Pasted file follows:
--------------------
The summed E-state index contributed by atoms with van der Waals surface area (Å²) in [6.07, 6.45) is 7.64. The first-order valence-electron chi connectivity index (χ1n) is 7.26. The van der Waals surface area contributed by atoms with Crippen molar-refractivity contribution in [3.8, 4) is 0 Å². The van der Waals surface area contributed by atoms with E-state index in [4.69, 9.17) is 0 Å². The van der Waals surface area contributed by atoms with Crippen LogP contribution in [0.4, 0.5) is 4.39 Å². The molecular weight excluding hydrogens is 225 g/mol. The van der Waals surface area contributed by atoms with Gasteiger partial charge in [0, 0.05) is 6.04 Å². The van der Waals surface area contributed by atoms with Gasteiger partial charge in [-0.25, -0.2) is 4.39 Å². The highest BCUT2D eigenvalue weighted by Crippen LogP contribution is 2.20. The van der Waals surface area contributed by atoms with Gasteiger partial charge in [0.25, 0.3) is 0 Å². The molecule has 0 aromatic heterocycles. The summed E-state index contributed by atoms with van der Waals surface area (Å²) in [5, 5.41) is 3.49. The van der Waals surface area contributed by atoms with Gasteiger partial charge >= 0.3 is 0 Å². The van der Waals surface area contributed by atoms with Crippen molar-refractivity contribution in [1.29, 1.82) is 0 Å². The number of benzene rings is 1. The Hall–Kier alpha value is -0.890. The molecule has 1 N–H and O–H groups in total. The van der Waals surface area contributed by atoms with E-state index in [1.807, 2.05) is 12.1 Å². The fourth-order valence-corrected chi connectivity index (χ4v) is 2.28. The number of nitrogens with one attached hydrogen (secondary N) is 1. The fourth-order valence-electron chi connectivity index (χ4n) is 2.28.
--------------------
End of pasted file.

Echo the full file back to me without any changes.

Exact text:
The summed E-state index contributed by atoms with van der Waals surface area (Å²) in [6.07, 6.45) is 7.64. The first-order valence-electron chi connectivity index (χ1n) is 7.26. The van der Waals surface area contributed by atoms with Crippen molar-refractivity contribution in [3.8, 4) is 0 Å². The van der Waals surface area contributed by atoms with E-state index in [4.69, 9.17) is 0 Å². The van der Waals surface area contributed by atoms with Crippen LogP contribution in [0.4, 0.5) is 4.39 Å². The molecular weight excluding hydrogens is 225 g/mol. The van der Waals surface area contributed by atoms with Gasteiger partial charge in [0, 0.05) is 6.04 Å². The van der Waals surface area contributed by atoms with Gasteiger partial charge in [-0.25, -0.2) is 4.39 Å². The highest BCUT2D eigenvalue weighted by Crippen LogP contribution is 2.20. The van der Waals surface area contributed by atoms with Gasteiger partial charge in [0.25, 0.3) is 0 Å². The molecule has 0 aromatic heterocycles. The summed E-state index contributed by atoms with van der Waals surface area (Å²) in [5, 5.41) is 3.49. The van der Waals surface area contributed by atoms with Gasteiger partial charge >= 0.3 is 0 Å². The van der Waals surface area contributed by atoms with Crippen molar-refractivity contribution in [1.29, 1.82) is 0 Å². The number of benzene rings is 1. The Hall–Kier alpha value is -0.890. The molecule has 1 N–H and O–H groups in total. The van der Waals surface area contributed by atoms with E-state index in [1.807, 2.05) is 12.1 Å². The fourth-order valence-corrected chi connectivity index (χ4v) is 2.28. The number of nitrogens with one attached hydrogen (secondary N) is 1. The fourth-order valence-electron chi connectivity index (χ4n) is 2.28.